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It was hardly your usual legal workshop. On three chilly summer afternoons, participants met in a large tent miles from a remote village in the north of Quebec to address issues of justice, while slabs of raw caribou lay on cardboard outside.
The meeting brought together 27 women from the south of the province and from each of the 14 scattered Inuit villages that comprise the region of Quebec known as Nunavik.
The three-day gathering was held a half-hour away from the Inuit village of Puvirnituq. Participants arrived at the site by motorized canoe. They were there to discuss social issues and justice, and to find solutions appropriate to a region and culture where southern legal practices can be both unfamiliar and impractical. Reports of the discussions were sent back daily by Hélène Buzzetti, a journalist from Le Devoir who was part of the delegation from the south.
Marie-Claude Prémont, a professor from McGill's Faculty of Law, helped organize the trip. "One of the striking things is that people there are truly interested in politics. There is a lot of talk about problems and finding solutions, but there are also times of feeling powerless," she says. "What we tried to achieve was a sense of empowerment."
Finding a way forward is a daunting task for Inuit women who are frequently the victims of the violence that often lashes their communities. Applying conventional Canadian law is difficult given that government prosecutors are available only sporadically, usually only for a period of days. The situation is further complicated by the lack of prisons in Nunavik, meaning that juries are reluctant to issue guilty verdicts that will send members of their community to incarceration facilities thousands of miles to the south.
Language, sexual abuse and suicide were also discussed at the gathering. Even seemingly pedestrian issues like the use of FM radio can take on a particular significance in far northern communities. Buzzetti reported that Inuit in several villages were working on ways to prevent their lone radio stations from being used by individuals to propagate feuds and malicious gossip.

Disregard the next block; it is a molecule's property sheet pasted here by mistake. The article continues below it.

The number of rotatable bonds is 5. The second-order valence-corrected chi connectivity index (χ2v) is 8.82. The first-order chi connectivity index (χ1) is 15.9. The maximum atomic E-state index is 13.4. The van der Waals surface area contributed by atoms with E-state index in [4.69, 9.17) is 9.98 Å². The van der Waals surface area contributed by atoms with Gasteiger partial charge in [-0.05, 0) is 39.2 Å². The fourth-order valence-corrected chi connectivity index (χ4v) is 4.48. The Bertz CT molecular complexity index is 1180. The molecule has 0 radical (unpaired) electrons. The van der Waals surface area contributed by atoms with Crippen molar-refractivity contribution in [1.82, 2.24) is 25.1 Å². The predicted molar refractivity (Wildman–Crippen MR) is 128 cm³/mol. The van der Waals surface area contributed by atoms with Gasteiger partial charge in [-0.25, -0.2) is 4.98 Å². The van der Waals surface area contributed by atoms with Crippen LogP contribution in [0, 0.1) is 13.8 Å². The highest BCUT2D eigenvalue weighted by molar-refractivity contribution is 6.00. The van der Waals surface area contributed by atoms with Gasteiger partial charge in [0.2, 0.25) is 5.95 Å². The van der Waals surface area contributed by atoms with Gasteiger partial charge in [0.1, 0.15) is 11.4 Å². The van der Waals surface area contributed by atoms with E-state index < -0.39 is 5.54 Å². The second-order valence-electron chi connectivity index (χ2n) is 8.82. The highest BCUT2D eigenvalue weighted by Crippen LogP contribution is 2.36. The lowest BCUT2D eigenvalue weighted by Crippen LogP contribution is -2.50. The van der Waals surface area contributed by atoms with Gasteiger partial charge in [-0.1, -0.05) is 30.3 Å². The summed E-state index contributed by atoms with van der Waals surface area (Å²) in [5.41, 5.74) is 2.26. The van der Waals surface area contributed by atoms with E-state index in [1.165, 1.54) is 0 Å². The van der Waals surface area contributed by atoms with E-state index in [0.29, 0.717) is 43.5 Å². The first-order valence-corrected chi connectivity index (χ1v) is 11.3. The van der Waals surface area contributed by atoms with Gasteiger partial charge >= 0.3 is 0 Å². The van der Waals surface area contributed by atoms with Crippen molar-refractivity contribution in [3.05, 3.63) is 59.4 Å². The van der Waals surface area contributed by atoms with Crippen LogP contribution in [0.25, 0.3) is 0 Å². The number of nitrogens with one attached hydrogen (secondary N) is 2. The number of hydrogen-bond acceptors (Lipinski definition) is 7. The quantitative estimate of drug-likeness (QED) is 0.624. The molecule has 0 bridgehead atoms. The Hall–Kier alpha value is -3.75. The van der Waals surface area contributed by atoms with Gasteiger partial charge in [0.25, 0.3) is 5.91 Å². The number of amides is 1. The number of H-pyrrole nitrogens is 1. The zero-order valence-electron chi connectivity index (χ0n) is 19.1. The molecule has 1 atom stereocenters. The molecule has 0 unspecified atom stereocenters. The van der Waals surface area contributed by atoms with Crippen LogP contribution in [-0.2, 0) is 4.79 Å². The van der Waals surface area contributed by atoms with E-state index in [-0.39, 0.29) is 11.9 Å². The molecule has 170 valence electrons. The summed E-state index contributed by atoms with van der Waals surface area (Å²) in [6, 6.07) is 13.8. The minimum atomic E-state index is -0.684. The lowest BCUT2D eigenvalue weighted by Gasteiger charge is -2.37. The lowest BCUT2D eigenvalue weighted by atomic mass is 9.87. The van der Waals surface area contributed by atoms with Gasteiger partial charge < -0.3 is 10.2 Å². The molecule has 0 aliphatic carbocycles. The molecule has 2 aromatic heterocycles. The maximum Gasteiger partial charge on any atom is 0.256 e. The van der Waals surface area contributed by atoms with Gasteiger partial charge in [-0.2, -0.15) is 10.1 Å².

The meeting took place in three languages: Inuktitut, English and French. As McGill's Prémont describes, overlapping waves of colonization have led to a fracturing of language in the North.
"There are actually four levels of history in Inuit culture," she says. Many elders speak only Inuktitut, as is the case with the youngest generation. Those born in the 1940s and 1950s, however, were subjected to the enforced English-only policy of the federal government. Finally, the Inuit born in the 1960s and onward may choose French or English as the language of instruction after the first three years of schooling in Inuktitut.
Language forms only a part of colonialism's tangled legacy in the North. Prémont also points to the shooting of huskies by the federal government in the 1950s as a primary cause of the challenges faced by today's Inuit communities. Inuit women at the recent gathering repeated complaints by their people that a federal decision to slaughter their dogs eliminated traditional nomadic hunting practices and fractured their way of life.
One of the outcomes of the Puvirnituq gathering was the resurrection of the Nunavik Women's Association, which will provide a source of community and outreach for Inuit women.
The meeting was the second of three women's gatherings that are being financed by the Fund Claire L'Heureux-Dubé for Social Justice, which was created at the Faculty of Law of the University of Ottawa, in honour of the former Supreme Court Justice. Justice L'Heureux-Dubé was so enthusiastic about the project that she decided to participate in the camp.
The McGill Faculty of Law contributed to the Puvirnituq meeting. The project was made possible thanks to the support of Air Inuit.